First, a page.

The evolution of the benefits industry in Canada is happening at a faster pace than ever before. Our advocacy mission is to be the leader in directing those changes to benefit Canadian employers, employees, and our advisors.
What We’re Focused On
What We’re Working On
Benefits Alliance response to PBO
- Continue to allow private drug plans to be primary payer for medications not funded by Medicare.
- Publicly funded drug coverage safety net for all Canadians via a standard minimum formulary of essential medicines.
- Consistent catastrophic drug program across the country, based on a core drug formulary and standard out-of-pocket costs.
- Modernized approach to the Canada Health Act so that government-funded programs reimburse high-cost drugs for all Canadians regardless of the type of patient coverage.
- Ensure ‘one price’ for drugs regardless of jurisdiction or payer type.
National Pharmacare Open Letter
The member advisory firms we work with have helped employer benefit plan sponsors to set up, fund and manage a comprehensive benefits plan for their employees, at considerable cost. Nearly 4 out of 5 adult Canadians have access to pharmaceutical coverage through public or private plans, a large portion of which is insured coverage through employee benefits plans. Our member advisory firms, and the employer benefit plan sponsors they work with, are key stakeholders in this important discussion to help provide for sustainable, universal access to affordable drug coverage for all Canadians.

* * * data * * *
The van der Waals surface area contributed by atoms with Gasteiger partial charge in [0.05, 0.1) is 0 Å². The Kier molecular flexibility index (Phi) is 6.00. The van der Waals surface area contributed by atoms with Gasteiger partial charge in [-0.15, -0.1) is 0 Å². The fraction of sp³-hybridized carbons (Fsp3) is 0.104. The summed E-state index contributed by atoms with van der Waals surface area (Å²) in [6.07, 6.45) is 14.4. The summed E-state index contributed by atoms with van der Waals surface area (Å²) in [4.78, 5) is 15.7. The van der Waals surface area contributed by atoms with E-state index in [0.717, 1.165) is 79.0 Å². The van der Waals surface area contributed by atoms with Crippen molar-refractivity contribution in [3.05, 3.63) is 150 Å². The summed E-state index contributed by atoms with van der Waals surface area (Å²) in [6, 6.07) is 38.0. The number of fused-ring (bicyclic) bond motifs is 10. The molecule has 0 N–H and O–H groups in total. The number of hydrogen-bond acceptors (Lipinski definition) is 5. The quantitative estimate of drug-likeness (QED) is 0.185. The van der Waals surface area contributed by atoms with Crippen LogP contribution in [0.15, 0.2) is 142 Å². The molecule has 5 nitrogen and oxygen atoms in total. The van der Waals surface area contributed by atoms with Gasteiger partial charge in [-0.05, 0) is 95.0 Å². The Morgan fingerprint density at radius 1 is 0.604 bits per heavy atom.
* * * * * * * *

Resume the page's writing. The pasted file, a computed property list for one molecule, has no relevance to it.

Comprehensive/Fact Based Standards for Financial Advisors
The FCAA has the opportunity to address an unintended but inherent weakness which stems from a failure to properly establish the BCP for FAs. If left unaddressed this weakness will artificially establish a gulf between the professional standards between FAs and FPs, and place consumers at increased risk.
Comprehensive/Fact Based Standards for Financial Advisors – Summary
Benefits Alliance fully supports the FCAA and the government of Saskatchewan in their title protection Act. The solution that brings the Act to the top of the class with a standard that others will harmonize to can be achieved through a modification of the BCP for FAs based on a comprehensive model.
An Investment Toward Enhanced Consumer Outcomes
Prior to the Financial Professionals Title Protection Act (the Act) anyone could call themselves a Financial Advisor or Financial Planner. The absence of any legal or regulatory control over title use exposed consumers to risk as there were no educational or licensing requirements establishing standards for those holding out, nor safeguards for the use of these titles. The Act ensures that only those who have achieved the appropriate level of education and training, and who are members in good standing of an approved credentialing body will now be able to use the titles, Financial Advisor and Financial Planner. This is a positive outcome for consumers and the industry.
An Investment Toward Enhanced Consumer Outcomes – Professional Supplemental Title “Group Advisor”